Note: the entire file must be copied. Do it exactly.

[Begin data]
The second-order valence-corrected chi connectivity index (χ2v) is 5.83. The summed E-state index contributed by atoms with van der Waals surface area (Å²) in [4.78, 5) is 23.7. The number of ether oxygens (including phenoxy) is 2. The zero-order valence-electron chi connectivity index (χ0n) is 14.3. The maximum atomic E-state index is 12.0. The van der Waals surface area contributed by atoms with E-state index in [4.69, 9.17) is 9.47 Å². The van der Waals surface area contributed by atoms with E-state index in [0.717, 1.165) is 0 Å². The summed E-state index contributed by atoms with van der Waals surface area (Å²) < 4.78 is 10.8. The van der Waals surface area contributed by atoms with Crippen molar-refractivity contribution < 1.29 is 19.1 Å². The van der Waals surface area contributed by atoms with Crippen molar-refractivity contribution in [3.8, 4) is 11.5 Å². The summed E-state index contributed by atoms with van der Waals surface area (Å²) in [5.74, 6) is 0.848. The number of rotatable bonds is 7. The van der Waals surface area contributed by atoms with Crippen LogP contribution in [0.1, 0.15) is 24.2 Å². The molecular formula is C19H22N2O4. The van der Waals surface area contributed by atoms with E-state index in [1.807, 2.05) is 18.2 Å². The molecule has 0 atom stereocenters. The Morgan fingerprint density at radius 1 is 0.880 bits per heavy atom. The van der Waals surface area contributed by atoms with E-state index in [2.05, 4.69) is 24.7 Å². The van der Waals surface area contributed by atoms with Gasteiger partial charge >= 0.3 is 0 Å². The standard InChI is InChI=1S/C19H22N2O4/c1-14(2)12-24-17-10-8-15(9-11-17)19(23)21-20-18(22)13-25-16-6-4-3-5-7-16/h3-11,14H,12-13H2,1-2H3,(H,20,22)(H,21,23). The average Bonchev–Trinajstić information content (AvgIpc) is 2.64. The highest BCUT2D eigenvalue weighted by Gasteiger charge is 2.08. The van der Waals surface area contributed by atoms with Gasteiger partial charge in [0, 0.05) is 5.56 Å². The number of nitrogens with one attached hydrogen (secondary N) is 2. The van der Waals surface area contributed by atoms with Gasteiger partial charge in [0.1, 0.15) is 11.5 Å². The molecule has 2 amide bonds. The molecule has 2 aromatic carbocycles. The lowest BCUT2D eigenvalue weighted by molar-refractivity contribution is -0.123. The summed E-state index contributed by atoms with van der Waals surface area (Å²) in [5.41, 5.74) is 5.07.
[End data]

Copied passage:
The second-order valence-corrected chi connectivity index (χ2v) is 5.83. The summed E-state index contributed by atoms with van der Waals surface area (Å²) in [4.78, 5) is 23.7. The number of ether oxygens (including phenoxy) is 2. The zero-order valence-electron chi connectivity index (χ0n) is 14.3. The maximum atomic E-state index is 12.0. The van der Waals surface area contributed by atoms with E-state index in [4.69, 9.17) is 9.47 Å². The van der Waals surface area contributed by atoms with E-state index in [0.717, 1.165) is 0 Å². The summed E-state index contributed by atoms with van der Waals surface area (Å²) < 4.78 is 10.8. The van der Waals surface area contributed by atoms with Crippen molar-refractivity contribution < 1.29 is 19.1 Å². The van der Waals surface area contributed by atoms with Crippen molar-refractivity contribution in [3.8, 4) is 11.5 Å². The summed E-state index contributed by atoms with van der Waals surface area (Å²) in [5.74, 6) is 0.848. The number of rotatable bonds is 7. The van der Waals surface area contributed by atoms with Crippen LogP contribution in [0.1, 0.15) is 24.2 Å². The molecular formula is C19H22N2O4. The van der Waals surface area contributed by atoms with E-state index in [1.807, 2.05) is 18.2 Å². The molecule has 0 atom stereocenters. The Morgan fingerprint density at radius 1 is 0.880 bits per heavy atom. The van der Waals surface area contributed by atoms with E-state index in [2.05, 4.69) is 24.7 Å². The van der Waals surface area contributed by atoms with Gasteiger partial charge >= 0.3 is 0 Å². The standard InChI is InChI=1S/C19H22N2O4/c1-14(2)12-24-17-10-8-15(9-11-17)19(23)21-20-18(22)13-25-16-6-4-3-5-7-16/h3-11,14H,12-13H2,1-2H3,(H,20,22)(H,21,23). The average Bonchev–Trinajstić information content (AvgIpc) is 2.64. The highest BCUT2D eigenvalue weighted by Gasteiger charge is 2.08. The van der Waals surface area contributed by atoms with Gasteiger partial charge in [0, 0.05) is 5.56 Å². The number of nitrogens with one attached hydrogen (secondary N) is 2. The van der Waals surface area contributed by atoms with Gasteiger partial charge in [0.1, 0.15) is 11.5 Å². The molecule has 2 amide bonds. The molecule has 2 aromatic carbocycles. The lowest BCUT2D eigenvalue weighted by molar-refractivity contribution is -0.123. The summed E-state index contributed by atoms with van der Waals surface area (Å²) in [5.41, 5.74) is 5.07.